While Thomas Bartu has been extending his sales with various pop-up stores he doesn't seem inclined to expand his business into a chain. So here was a niche which Stefano di Giglio of Del Fiore is trying to fill: He and his team started up in 2017 with three gelaterie at once, and sale of ice-cream boxes in several local organic supermarkets. Most of the ingredients (80 percent or more) are organic, and both, the milk-based flavours and the sorbets, extremely palatable. The emphasis of the founder however, seems to be on lifestyle, not actually on sustainability -- the Del Fiore ice-cream parlours are the only ones covered by this post where you are forced to enjoy your ice-cream in a cardboard cup with a plastic spoon as they simply do not offer eatable wafer cones. The scoop goes for 1.70 or 2.20 € depending on the flavour (children pay 1.20 or 1.70 resp.), and with one of the branches on the Gärtnerplatz party spot you have another option for a summer night organic ice-cream. The other two branches, located at the university quarter's entrance to Englischer Garten, and on Roecklplatz have more restricted opening hours.
A stroll along the Isar river to the Western shore of Wittelsbacher bridge gives you another opportunity for a partially organic ice-cream stop: The ChocoLab cafe cum chocolaterie at Baldeplatz is not organic in general, but the dairy ice-cream sold here is made from organic milk.
Where would you expect organic and vegan ice-cream to go if not in the university quarter? A two-minutes walk from the Northern exit of the tube station "Universität" in the Maxvorstand neighbourhood you'll find IceDate serving date and cashew-based ice-cream varieties. I prefer their strong flavours like the chocolate varieties or coffee; the more subtle ones like hemp or green tea still need polishing. During their winter break (November through April) their ice-cream can be had in in small cardboxes from Café Katzentempel. A scoop goes for 2.20 EUR, and every serving is topped with a small quantity of an additional flavour. Bad weather is no issue since they have a pleasant indoors sitting area (though not during the covid-19 restrictions).
A mobile IceDate booth can also be found on many street festivals in the city.
A little further north there's also a traditional Italian ice-cream parlour near Elisabethplatz square: Trampolin. All of their dairy ice-creams are made with organic milk. Apart from standard varieties like vanilla or chocolate they also offer less common flavours like guava or dried prunes and lavender, the scoop for 1.70 EUR. Unfortunately the place is closed from late autumn through spring, but on warm crowded summer evenings they often keep open significantly longer than the announced 10 pm. In addition to ice-cream they also sell Italian-style coffee, though not in the evening.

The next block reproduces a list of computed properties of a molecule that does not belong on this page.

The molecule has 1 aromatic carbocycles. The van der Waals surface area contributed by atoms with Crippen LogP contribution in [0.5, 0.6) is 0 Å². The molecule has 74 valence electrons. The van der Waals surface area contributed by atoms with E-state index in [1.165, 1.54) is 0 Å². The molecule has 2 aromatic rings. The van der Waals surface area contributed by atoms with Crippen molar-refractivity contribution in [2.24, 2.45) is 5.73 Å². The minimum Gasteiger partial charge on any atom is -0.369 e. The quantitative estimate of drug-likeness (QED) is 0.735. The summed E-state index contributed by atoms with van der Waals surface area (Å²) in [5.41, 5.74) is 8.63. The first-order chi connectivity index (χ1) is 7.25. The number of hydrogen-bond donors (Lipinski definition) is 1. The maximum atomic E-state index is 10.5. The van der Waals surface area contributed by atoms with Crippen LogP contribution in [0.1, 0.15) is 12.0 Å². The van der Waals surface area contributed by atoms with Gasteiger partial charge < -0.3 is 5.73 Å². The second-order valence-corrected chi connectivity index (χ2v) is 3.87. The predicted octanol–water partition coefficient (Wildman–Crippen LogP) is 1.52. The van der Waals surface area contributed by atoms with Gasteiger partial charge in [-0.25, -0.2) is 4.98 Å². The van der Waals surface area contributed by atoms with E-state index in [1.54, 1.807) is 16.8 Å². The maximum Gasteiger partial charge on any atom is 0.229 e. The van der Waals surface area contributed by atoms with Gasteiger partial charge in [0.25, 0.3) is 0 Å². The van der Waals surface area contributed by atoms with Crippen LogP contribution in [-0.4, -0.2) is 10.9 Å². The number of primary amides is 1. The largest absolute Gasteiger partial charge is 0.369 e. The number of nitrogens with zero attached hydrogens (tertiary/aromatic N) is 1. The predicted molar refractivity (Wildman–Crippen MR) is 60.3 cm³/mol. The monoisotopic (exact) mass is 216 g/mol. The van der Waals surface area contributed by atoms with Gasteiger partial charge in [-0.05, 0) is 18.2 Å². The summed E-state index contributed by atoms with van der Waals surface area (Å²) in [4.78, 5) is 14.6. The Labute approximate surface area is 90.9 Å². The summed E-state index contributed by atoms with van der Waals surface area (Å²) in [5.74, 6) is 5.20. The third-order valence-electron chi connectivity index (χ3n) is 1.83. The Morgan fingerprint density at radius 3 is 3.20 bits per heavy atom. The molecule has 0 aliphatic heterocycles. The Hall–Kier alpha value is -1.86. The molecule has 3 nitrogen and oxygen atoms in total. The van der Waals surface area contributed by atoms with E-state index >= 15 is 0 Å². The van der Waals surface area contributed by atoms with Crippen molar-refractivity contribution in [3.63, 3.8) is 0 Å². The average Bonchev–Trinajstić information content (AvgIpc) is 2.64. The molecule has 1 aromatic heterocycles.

In the neighbourhood of Haidhausen you have three possible targets: Cosy though buzzing Café Reichshof a five minutes brisk walk from Ostbahnhof station offers home-made ice-cream spring through early autumn, though you may be tempted to indulge yourself in one of their gorgeous cakes instead (or have both?) The stuccoed ceiling with candelabras play well together with the wooden shelves of the bakery display, making for an inviting yet not overwhelming interior. During the warm season you may prefer to sit outside facing relaxing Bordeauxplatz. Be prepared to queue on nice-weather days, but since the service is swift, efficient and friendly waiting will usually take shorter time than expected. The Neulinger's ice-cream season also ends in autumn. A scoop goes for 1.60 EUR, and since the shop participates in the Hey (formerly Brot am Haken) campaign you may buy a coffee, ice-cream, bread or cake voucher for someone in need as you go. If you buy a coffee drink to take away in your own or a Recup cup you'll get 10 cents off for sparing the environment. During the covid-19 pandemic the cafe is closed, but you may buy a cone of ice-cream on the go -- six straight forward flavours are available.
November 2019 the entire location underwent major work to re-establish the coffee house of old on the premises of the former bakery workshop (the work is now done in the new facilities in the wholesale market area of Sendling), and now that it's ready it turns out to be a true jewel. Spacious and family friendly, in the tradition of the great coffee houses of the 1920ies it's a recommended hideout, both for breakfast, lunch, weekend brunch or a coffee break. Before 9 am you can order your breakfast at the counter and take a seat in the front part, service starts at 9 am.
Café Reichshof is the only Sunday-open branch of Bäckerei Neulinger, an artisanal organic bakery with two older shops in the neighbourhood of Neuhausen and a new cafe cum bakery located in the former meat-packing district, the Schlachthofviertel. In 2018 the Neulinger family opened its new headquarter in Sendling on the premises of a former banana ripening facility --
a light and quiet place to have lunch while watching the bakers working the dough. Have an ice-cream on top as you leave.
For a very special treat step by Oliver a few steps from Café Reichshof at the south-eastern end of Bordeauxplatz: freshly prepared hand-rolled vegan organic ice-cream.